New Google Chrome Zero-Day Vulnerability Found Actively Exploited in the Wild
07 Mar 2019
You must update your Google Chrome immediately to the latest version of the web browsing application.
Security researcher Clement Lecigne of Google's Threat Analysis Group discovered and reported a high severity vulnerability in Chrome late last month that could allow remote attackers to execute arbitrary code and take full control of the computers.
The vulnerability, assigned as CVE-2019-5786, affects the web browsing software for all major operating systems including Microsoft Windows, Apple macOS, and Linux.
Without revealing technical details of the vulnerability, the Chrome security team only says the issue is a use-after-free vulnerability in the FileReader component of the Chrome browser, which leads to remote code execution attacks.
What's more worrisome? Google warned that this zero-day RCE vulnerability is actively being exploited in the wild by attackers to target Chrome users.
"Access to bug details and links may be kept restricted until a majority of users are updated with a fix," the Chrome security team notes. "We will also retain restrictions if the bug exists in a third party library that other projects similarly depend on, but haven’t yet fixed."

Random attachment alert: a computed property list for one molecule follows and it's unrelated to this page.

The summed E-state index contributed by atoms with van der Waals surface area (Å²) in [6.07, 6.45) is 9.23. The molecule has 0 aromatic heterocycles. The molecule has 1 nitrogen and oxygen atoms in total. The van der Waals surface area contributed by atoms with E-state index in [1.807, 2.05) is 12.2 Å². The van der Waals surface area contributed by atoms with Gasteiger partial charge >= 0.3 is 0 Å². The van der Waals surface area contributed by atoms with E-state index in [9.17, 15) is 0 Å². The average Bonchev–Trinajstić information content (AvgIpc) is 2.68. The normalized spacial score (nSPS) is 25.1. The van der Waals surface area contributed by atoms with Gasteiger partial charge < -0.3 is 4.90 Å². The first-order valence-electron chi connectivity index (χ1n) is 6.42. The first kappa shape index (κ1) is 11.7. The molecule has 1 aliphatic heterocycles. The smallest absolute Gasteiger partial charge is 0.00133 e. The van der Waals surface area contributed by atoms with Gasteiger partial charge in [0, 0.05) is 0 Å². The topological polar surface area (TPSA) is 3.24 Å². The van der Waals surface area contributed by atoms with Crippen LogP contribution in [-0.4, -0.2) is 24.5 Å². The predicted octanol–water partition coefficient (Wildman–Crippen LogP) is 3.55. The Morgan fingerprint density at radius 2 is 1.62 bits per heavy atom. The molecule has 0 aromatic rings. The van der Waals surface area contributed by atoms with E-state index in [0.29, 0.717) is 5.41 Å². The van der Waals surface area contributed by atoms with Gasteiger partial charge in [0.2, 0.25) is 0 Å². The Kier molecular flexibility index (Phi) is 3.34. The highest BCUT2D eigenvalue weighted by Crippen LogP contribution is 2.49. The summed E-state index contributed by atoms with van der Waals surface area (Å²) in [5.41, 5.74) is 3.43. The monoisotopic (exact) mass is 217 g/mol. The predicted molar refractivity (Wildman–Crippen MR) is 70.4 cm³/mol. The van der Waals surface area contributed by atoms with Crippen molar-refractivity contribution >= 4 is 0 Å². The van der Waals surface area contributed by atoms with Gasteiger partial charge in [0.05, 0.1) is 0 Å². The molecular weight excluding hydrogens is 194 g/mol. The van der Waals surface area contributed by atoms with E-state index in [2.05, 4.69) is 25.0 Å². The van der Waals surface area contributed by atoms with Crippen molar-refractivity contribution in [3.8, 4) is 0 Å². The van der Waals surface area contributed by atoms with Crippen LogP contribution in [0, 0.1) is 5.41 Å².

FileReader is a standard API that has been designed to allow web applications to asynchronously read the contents of files (or raw data buffers) stored on a user's computer, using 'File' or 'Blob' objects to specify the file or data to read.
The use-after-free vulnerability is a class of memory corruption bug that allows corruption or modification of data in memory, enabling an unprivileged user to escalate privileges on an affected system or software.
The use-after-free vulnerability in the FileReader component could enable unprivileged attackers to gain privileges on the Chrome web browser, allowing them to escape sandbox protections and run arbitrary code on the targeted system.
It appears to exploit this vulnerability, all an attacker needs to do is tricking victims into just opening, or redirecting them to, a specially-crafted webpage without requiring any further interaction.
The patch for the security vulnerability has already been rolled out to its users in a stable Chrome update 72.0.3626.121 for Windows, Mac, and Linux operating systems, which users may have already receive or will soon receive in coming days.
So, make sure your system is running the updated version of the Chrome web browser.
We will update the article, as soon as Google releases technical details of this vulnerability.
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